(PRWEB) October 16, 2012
A new book by Professor Diane Kaplan will help Chinese students and attorneys better understand the American legal system.
The relationships among the American political system, legal system and the individual are unfamiliar to many across the world, but Professor Diane S. Kaplan of The John Marshall Law School in Chicago has written a book to make these dynamics understandable to Chinese students who come to the U.S. to receive a legal education.
“An Introduction to the American Legal System,” is a constitutional law text book that is based on questions and conversations Kaplan had with her Chinese students in Beijing and Changchun.
“When I asked my students what they wanted to learn about American law, they told me they were most interested in our government and political systems, checks and balances, rights and duties, and the individual’s relationship with the government,” she said.
Kaplan said the book is written around the theme of “who decides legal, political, and individual matters—the individual or the government?” To illustrate this theme, she included cases about the Civil Rights Movements, juvenile law, and political and legal controversies.
The book was prepared as a gift from The John Marshall Law School to the Chinese State Intellectual Property Office (SIPO) in recognition of their 20-year relationship in developing legal training exchange programs for Chinese and American students. The book is SIPO’s first official publication of an American law textbook and will only be available for sale and distribution by SIPO exclusively in China.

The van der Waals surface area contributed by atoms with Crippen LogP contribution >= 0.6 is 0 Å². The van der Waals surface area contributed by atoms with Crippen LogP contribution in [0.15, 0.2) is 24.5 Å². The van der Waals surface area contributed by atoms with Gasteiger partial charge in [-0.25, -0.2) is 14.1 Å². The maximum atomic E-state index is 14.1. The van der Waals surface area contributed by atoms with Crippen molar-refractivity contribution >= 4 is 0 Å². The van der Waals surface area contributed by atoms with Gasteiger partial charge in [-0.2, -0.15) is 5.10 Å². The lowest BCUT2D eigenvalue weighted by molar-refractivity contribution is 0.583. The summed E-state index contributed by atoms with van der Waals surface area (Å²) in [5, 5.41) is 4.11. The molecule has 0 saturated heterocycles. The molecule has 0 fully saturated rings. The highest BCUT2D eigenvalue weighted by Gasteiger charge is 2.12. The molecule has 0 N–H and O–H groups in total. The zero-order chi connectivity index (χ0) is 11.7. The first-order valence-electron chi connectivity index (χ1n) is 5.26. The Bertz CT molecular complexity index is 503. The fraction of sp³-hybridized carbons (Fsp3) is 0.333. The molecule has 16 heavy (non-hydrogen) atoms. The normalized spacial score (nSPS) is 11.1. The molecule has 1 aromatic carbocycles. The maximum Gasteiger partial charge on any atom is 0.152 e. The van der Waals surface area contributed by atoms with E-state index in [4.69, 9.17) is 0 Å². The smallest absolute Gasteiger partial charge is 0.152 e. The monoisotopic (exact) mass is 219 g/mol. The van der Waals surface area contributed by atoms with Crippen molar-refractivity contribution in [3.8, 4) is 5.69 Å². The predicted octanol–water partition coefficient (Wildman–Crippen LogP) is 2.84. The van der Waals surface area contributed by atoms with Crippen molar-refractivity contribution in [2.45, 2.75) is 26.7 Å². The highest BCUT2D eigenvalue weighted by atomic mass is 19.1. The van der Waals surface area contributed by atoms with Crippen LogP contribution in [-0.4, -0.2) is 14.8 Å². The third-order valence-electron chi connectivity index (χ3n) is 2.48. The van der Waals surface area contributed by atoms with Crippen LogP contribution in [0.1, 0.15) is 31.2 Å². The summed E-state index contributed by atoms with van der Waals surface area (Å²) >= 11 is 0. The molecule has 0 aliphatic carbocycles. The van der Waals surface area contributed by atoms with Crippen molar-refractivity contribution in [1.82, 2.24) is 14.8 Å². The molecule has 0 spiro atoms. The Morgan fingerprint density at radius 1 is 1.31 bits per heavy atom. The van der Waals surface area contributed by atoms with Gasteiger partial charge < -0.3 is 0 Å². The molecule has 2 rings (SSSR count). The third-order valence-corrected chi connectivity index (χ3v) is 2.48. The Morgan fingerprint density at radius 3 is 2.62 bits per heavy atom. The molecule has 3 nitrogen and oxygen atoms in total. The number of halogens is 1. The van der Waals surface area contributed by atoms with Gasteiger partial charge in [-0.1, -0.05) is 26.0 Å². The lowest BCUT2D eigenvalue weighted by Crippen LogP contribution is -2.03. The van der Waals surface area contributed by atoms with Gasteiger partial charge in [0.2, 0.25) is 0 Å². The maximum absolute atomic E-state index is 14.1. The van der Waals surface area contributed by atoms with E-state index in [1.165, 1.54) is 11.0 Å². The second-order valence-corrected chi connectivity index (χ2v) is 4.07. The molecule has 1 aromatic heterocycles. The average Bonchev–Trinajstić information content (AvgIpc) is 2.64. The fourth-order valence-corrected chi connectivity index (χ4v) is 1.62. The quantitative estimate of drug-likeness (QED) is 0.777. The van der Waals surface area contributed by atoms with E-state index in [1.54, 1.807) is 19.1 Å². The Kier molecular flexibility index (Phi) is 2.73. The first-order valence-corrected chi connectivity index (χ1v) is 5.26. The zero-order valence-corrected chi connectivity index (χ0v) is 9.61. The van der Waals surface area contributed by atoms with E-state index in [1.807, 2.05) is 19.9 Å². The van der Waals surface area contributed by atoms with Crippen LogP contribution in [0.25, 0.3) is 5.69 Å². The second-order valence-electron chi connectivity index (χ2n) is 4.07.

Kaplan taught in John Marshall’s Asian Alliance Program in Beijing and Changchun during a five-year period helping prepare Chinese intellectual property experts and attorneys to earn intellectual property LLM degrees. The courses in China are taught by John Marshall professors who provide six weeks of intensive training in lawyering skills and introductory legal concepts.
According to Kaplan, “The Chinese are not accustomed to the Socratic method of education that requires questioning by both the professor and the student.” In order to initiate class discussions, she chose cases and examples that would encourage debate. For example, the case Bush v. Gore, which settled the 2000 election, was used to explain the electoral system and the power of the Supreme Court to make final decisions. Jones v. Clinton, the sexual harassment case against President Bill Clinton, was used to explain executive immunity and the power of the individual to challenge an American president for private conduct. Watergate issues were used to explain political and legal conflicts and the role of the press in investigating government actions. Juvenile law cases were used because everyone has opinions about who makes decisions about how their children are raised and educated.
Using the Internet, Kaplan would go through articles and editorials from American newspapers with her students to show them how Americans not only are kept informed of government actions and court decisions but how they respond to them.
Kaplan recalled how in one class session she covered Paris Hilton’s arrest, Justice Sandra Day O’Connor’s resignation and the reasons why state legalization of marijuana conflicted with federal law. The later issue was demonstrated by pantomime— not by Kaplan but by several of her students. It was those interactions that inspired her to write the book.
“I taught in China four times over a five-year period, and each time was a life-changing experience. I am so grateful for the experience,” Kaplan said.